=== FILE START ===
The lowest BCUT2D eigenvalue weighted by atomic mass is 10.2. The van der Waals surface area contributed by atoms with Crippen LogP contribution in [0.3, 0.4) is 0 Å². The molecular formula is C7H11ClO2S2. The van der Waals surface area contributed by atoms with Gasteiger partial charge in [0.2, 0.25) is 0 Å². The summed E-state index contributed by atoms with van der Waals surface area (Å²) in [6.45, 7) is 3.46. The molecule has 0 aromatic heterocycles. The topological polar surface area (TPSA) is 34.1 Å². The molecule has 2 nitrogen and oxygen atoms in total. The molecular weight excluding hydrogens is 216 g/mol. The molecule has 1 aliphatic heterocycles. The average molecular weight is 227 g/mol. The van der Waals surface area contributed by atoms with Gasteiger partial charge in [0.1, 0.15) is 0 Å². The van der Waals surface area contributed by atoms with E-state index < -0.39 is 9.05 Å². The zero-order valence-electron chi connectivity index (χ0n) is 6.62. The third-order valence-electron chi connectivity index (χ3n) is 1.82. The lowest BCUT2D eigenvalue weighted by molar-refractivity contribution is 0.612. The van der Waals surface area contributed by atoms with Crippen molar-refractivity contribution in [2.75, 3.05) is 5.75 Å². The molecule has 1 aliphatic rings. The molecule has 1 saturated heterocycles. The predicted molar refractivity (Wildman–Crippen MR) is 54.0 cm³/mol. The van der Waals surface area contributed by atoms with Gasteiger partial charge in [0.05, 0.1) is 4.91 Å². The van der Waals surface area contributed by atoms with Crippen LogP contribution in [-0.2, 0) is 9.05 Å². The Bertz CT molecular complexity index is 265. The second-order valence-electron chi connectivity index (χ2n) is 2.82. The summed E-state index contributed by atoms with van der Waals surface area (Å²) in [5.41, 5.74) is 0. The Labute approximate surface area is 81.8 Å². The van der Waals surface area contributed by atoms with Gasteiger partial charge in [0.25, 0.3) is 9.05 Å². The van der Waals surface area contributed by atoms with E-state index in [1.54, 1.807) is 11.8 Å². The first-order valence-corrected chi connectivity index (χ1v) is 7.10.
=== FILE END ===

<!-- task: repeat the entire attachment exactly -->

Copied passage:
The lowest BCUT2D eigenvalue weighted by atomic mass is 10.2. The van der Waals surface area contributed by atoms with Crippen LogP contribution in [0.3, 0.4) is 0 Å². The molecular formula is C7H11ClO2S2. The van der Waals surface area contributed by atoms with Gasteiger partial charge in [0.2, 0.25) is 0 Å². The summed E-state index contributed by atoms with van der Waals surface area (Å²) in [6.45, 7) is 3.46. The molecule has 0 aromatic heterocycles. The topological polar surface area (TPSA) is 34.1 Å². The molecule has 2 nitrogen and oxygen atoms in total. The molecular weight excluding hydrogens is 216 g/mol. The molecule has 1 aliphatic heterocycles. The average molecular weight is 227 g/mol. The van der Waals surface area contributed by atoms with Gasteiger partial charge in [0.1, 0.15) is 0 Å². The van der Waals surface area contributed by atoms with E-state index < -0.39 is 9.05 Å². The zero-order valence-electron chi connectivity index (χ0n) is 6.62. The third-order valence-electron chi connectivity index (χ3n) is 1.82. The lowest BCUT2D eigenvalue weighted by molar-refractivity contribution is 0.612. The van der Waals surface area contributed by atoms with Crippen molar-refractivity contribution in [2.75, 3.05) is 5.75 Å². The molecule has 1 aliphatic rings. The molecule has 1 saturated heterocycles. The predicted molar refractivity (Wildman–Crippen MR) is 54.0 cm³/mol. The van der Waals surface area contributed by atoms with Gasteiger partial charge in [0.05, 0.1) is 4.91 Å². The van der Waals surface area contributed by atoms with Crippen LogP contribution in [-0.2, 0) is 9.05 Å². The Bertz CT molecular complexity index is 265. The second-order valence-electron chi connectivity index (χ2n) is 2.82. The summed E-state index contributed by atoms with van der Waals surface area (Å²) in [5.41, 5.74) is 0. The Labute approximate surface area is 81.8 Å². The van der Waals surface area contributed by atoms with Gasteiger partial charge in [0.25, 0.3) is 9.05 Å². The van der Waals surface area contributed by atoms with E-state index in [1.54, 1.807) is 11.8 Å². The first-order valence-corrected chi connectivity index (χ1v) is 7.10.